New answers tagged disk
It is possible that the Solaris 10 OS is installed on a ZFS root pool. If so, try zpool list and/or zpool import. If you want to import a pool with an alternate root try zpool import -R /alt <pool>
fsync already does this for the file in question (write thru to disk), but it does not guarantee this for the directory. This requires an extra fsync-call.
Read data is (directly) read from the cache only if it is already there. That implies that cached data was previously accessed by a process and kept in cache. There is no system call or any method for a process to know if some piece of data to be read is already in cache or not. On the other hand, a process can select if it wants written data to be ...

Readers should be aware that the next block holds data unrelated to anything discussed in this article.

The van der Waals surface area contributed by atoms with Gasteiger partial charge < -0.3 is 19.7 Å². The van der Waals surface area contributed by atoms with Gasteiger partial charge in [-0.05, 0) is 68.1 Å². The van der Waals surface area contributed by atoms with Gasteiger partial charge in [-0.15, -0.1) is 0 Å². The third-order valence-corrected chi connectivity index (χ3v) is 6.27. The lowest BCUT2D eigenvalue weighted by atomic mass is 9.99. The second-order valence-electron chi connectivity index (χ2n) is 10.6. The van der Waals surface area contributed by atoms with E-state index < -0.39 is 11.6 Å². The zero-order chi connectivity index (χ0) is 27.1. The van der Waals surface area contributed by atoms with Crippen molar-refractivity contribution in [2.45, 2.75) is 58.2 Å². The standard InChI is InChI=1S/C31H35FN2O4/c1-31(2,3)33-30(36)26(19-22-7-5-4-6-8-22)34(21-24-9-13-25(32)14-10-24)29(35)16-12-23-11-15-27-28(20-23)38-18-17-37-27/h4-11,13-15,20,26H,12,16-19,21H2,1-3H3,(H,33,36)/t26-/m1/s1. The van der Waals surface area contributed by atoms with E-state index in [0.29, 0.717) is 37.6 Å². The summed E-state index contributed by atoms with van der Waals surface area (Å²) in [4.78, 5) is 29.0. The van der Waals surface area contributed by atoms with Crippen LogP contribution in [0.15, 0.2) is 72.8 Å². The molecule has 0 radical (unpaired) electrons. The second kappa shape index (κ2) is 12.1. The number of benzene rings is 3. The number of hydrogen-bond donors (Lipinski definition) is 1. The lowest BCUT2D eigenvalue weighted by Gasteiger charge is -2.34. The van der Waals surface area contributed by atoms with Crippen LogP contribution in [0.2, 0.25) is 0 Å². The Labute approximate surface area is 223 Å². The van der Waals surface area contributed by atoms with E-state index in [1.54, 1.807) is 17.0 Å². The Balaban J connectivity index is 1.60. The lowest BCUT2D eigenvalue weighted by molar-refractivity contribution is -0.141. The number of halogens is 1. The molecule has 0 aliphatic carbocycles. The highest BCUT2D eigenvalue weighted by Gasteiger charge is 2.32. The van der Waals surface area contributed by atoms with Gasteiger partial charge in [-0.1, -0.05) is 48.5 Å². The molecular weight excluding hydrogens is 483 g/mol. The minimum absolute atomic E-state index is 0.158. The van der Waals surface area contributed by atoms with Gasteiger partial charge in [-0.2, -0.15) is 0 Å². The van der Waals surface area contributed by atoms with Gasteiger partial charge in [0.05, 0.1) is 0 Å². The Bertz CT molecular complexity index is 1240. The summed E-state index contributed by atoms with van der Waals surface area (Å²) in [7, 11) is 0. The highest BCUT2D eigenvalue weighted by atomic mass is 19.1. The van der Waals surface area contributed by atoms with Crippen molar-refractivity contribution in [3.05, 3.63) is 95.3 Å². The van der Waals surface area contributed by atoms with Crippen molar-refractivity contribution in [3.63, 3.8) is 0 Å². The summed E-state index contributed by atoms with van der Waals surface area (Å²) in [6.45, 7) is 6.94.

I found a solution: A program called kpartx, which is a userspace program that uses devmapper to create partitions from loopback devices, which works great: $ loop_device=`losetup --show -f /dev/sdg` $ kpartx -a $loop_device $ ls /dev/mapper total 0 crw------- 1 root root 10, 236 Mar 2 17:59 control brw-rw---- 1 root disk 252, 0 Mar 2 18:30 loop0p1 ...
Run sadc with the XDISK option and it collects filesystem usage data.
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